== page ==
Two Years After Emanuel Have Race Relations Improved?

By Barney Blakeney

As the Charleston community prepares to observe the second anniversary of the June 17, 2015 murder of nine parishioners at Emanuel AME Church the official two-week-long observance is being met with some trepidation.

Confessed murderer Dylann Roof in December was convicted of the murders and was sentenced to death. Roof espoused his desire to start a race war by committing the murders. The Charleston community responded with an unprecedented outpouring of forgiveness and compassion in response. But that response, in the eyes of many, has not translated into significant change in race relations.

As Roof went to trial in December, Victoria Boynton Moore, sister-in-law of Myra Thompson who was among Roof’s victims, said the mentality that produced Dylan Roof still exists. We must address that, she said.

Community members stand outside the front entrance of Mother Emanuel AME Church days after the murder of nine parishioners during a bible study session on the evening of June 17, 2015. Several community events will be held throughout the Lowcountry in observance of tragedy

Charleston Mayor John Tecklenburg has emerged as a compassionate proponent for equality and human interest initiatives, but  his administration has rejected requests from the Charleston Area Justice Ministry (CAJM) to further address what CAJM considers the disproportionate traffic stops of black motorists. According to CAJM, 50 percent of Charleston police traffic stop are of black motorists and the police department leads the state in the number of traffic stops.

On June 16, 2017 The Charleston Forum, an event being held in conjunction with Emanuel’s commemoration of the anniversary, 5p.m.-10 p.m. at the Charleston Music Hall, 37 John St. will host a discussion on issues facing Charlestonians, South Carolinians, and citizens all across the United States. The Forum will feature some 30 speakers who hopefully will shine a spotlight on the different perspectives on race dividing our country today and also proposed steps forward.

According to one Charleston County official, that effort is necessary. “I don’t see any change (in race relations),” he said. “We get hung up on observances, but when the county proposed two new libraries in predominantly Black communities in the county, the backlash from the white community held up the process more than two years.” One of the libraries will be named in honor of Cynthia Hurd, a victim of the massacre.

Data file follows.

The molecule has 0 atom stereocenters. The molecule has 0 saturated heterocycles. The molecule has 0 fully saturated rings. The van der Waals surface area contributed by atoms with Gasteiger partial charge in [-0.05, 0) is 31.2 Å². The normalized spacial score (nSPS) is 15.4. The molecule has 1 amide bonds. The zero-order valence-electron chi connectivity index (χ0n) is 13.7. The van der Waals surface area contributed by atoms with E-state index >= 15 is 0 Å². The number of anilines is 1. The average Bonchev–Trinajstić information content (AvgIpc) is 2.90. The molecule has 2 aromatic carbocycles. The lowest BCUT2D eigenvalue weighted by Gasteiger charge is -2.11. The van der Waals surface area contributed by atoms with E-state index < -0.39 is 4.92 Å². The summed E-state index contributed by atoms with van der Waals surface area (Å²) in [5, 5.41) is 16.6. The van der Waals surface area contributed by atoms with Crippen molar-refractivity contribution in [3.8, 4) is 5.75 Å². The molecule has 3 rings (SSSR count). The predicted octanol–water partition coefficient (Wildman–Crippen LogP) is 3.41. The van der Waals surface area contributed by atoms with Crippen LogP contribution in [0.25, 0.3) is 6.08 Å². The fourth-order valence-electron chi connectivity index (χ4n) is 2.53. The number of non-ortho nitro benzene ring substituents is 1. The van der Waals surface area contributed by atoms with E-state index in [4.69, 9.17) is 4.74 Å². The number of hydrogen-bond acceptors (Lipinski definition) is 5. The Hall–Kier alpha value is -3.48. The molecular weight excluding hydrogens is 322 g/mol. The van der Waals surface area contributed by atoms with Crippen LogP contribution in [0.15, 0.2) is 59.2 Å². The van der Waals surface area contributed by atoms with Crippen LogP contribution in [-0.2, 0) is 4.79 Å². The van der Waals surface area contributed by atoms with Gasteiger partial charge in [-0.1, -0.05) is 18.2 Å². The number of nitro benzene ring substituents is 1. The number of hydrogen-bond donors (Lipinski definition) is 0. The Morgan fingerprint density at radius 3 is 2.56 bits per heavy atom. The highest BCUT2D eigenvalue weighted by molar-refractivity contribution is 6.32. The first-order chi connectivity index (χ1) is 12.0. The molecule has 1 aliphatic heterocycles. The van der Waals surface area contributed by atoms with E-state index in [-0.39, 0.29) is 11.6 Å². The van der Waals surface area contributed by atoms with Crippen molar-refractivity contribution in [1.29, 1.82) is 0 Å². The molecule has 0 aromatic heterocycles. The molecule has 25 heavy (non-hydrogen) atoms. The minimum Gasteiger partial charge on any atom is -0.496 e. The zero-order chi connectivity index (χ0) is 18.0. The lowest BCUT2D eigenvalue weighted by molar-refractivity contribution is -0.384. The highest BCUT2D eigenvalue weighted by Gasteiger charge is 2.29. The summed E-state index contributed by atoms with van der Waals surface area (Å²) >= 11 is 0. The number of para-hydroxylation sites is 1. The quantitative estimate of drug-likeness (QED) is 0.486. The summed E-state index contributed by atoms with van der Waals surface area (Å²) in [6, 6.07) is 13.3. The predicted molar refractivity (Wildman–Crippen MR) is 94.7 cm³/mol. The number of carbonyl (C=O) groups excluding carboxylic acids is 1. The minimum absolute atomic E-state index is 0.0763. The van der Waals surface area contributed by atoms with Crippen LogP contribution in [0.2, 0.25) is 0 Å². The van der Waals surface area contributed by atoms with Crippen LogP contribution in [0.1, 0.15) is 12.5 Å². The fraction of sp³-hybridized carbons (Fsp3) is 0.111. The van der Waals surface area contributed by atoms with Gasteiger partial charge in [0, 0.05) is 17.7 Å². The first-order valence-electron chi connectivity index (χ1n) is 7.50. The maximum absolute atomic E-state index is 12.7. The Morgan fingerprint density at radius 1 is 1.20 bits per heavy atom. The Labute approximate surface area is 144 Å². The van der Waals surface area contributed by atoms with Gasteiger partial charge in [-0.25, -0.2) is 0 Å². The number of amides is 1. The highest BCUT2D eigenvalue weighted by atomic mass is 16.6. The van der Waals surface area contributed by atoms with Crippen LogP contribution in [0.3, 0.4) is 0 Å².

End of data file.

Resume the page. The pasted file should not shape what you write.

“A lot of people honor her dedication to education and a reading program is being named for her, but when it came to whites having to come into the Black community to go to the library, we had a fight. It’s good that there will be discussions about race relations, but after the discussion, we have to take it back into our homes,” he said.


  1. Rosa Bogar on August 25, 2017 at 8:53 am

    I plan to visit Charleston next month . My visit will be to pay homage to my ancestors who were brought to Charleston and arrived at the Gadsden’s Wharf as enslaved Africans. “I am because you were and because you were therefore I am.” I am a native of Orangeburg, South Carolina

  2. Rosa Bogar on October 3, 2017 at 11:13 pm

    “I will be in Charleston Oct.7th to pay homage to my ancestors at the site where they arrived at the Gadsden’s Wharf. join me and family members and others at 2pm.

  3. Rosa Bogar on October 12, 2017 at 7:21 pm

    We had the great honor to visit Mother Emanuel AME Church after the memorial at the Gadsden’s Wharf in Charleston South Carolina. This is the site where almost half of the enslaved Africans took their first steps on America soil. This took place Oct.7th at 2pm. The Mavins generations paid homage to our ancestors, our grandmother who was born in 1867 and the oldest relative who lives in Orangeburg,SC My wish is to see other African Americans natives of South Carolina do likewise!! Thanks, Rosa Mavins Bogar “My great niece who is 13 years old painted a piece to present to Emanuel to pay honor to the nine souls who were killed by Ruff on June 17th 2015.

  4. Rosa Bogar on January 1, 2018 at 4:12 pm

    Happy New Year !! 2018 My wish for a better World for humanity and starting with me!!”This year is starting out sad we loss the oldest siblings of thirteen, This loss seems unbearable and mean. Yet I know God makes no mistakes Only .II will do my very best to move on until my time to rest!! Again Happy New Year!! Rosa Mavins Bogar

  5. Rosa Bogar on February 16, 2018 at 10:20 am

    “I had the great honor to attend the 50th Anniversary of the Orangeburg Massacre my biggest joy was to present the families of Henry Smith, Samuel Hammond Jr. and Delano Middleton with my personal notebook which depicts my passion of keep the legacy of their loved ones alive not only in Minnesota but beyond!!”

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